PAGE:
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A laboratory led by Jack Arbiser MD PhD, at Emory University School of Medicine, USA, has been studying the compound honokiol, found in Japanese and Chinese herbal medicines, since discovering its ability to inhibit tumour growth in mice in 2003.
Arbiser’s team’s results were published in the July issue of Clinical Cancer Research.
“Knowing more about how honokiol works will tell us what kinds of cancer to go after,” says Arbiser, who is an associate professor of dermatology. “We found that it is particularly potent against tumours with activated Ras.”
Ras refers to a family of genes whose mutation stimulates the growth of several types of cancers. Although the Ras family is mutated in around a third of human cancers, medicinal chemists have considered it an intractable target.
Honokiol’s properties could make it useful in combination with other antitumour drugs, because blocking Ras activation would prevent tumors from escaping the effects of these drugs, Arbiser says.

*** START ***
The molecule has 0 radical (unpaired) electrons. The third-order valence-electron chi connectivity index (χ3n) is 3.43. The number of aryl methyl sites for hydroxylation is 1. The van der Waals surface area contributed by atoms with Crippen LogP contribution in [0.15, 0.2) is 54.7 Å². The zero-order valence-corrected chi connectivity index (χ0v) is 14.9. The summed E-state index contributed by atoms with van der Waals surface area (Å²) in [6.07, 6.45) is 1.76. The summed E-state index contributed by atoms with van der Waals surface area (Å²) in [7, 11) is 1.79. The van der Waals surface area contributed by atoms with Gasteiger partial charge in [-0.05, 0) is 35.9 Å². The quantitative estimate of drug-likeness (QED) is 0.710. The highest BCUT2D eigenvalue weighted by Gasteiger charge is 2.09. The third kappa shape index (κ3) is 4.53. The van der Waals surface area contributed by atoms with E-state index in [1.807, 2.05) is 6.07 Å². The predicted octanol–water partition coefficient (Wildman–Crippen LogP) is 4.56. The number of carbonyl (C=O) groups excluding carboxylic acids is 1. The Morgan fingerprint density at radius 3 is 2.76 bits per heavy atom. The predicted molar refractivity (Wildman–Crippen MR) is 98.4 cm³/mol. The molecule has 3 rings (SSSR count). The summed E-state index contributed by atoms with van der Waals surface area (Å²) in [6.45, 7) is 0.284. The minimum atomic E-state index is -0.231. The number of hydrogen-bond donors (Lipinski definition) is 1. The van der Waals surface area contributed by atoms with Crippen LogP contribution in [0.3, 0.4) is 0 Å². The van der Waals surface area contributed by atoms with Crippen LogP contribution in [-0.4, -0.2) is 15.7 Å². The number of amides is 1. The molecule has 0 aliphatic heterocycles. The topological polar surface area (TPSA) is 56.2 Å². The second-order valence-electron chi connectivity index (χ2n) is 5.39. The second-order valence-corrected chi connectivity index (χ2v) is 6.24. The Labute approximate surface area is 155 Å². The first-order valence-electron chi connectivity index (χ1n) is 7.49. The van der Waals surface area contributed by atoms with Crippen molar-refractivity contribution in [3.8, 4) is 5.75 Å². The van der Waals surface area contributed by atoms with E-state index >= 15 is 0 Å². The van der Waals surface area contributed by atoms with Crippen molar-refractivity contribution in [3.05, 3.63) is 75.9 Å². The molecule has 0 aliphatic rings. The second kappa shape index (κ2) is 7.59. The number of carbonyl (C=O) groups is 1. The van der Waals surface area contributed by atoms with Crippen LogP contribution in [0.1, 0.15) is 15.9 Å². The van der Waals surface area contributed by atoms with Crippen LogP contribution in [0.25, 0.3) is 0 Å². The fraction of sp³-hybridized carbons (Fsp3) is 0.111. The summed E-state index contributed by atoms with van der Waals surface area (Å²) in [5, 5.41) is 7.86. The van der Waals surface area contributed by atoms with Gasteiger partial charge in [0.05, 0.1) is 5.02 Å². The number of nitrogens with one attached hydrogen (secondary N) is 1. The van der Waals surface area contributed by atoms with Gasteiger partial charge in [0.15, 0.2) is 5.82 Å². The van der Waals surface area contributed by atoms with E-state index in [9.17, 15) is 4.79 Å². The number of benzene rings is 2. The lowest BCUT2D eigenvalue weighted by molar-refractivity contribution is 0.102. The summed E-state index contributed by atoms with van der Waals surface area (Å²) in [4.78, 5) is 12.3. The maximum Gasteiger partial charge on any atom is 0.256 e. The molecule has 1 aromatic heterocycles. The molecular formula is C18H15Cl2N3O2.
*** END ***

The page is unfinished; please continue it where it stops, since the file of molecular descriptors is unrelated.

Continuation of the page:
“Honokiol could be effective as a way to make tumours more sensitive to traditional chemotherapy,” he says.
One of the effects of Ras is to drive pumps that remove chemotherapy drugs from cancer cells. In breast cancer cell lines with activations in Ras family genes, honokiol appears to prevent Ras from turning on an enzyme called phospholipase D, Arbiser and his colleagues found.
It also has similar effects in lung and bladder cancer cells in the laboratory.
Phospholipase D provides what have come to be known as “survival signals” in cancer cells, allowing them to stay alive when ordinary cells would die.
Emory University is in the process of licensing honokiol and related compounds so that they can be tested in people in cooperation with industry partners.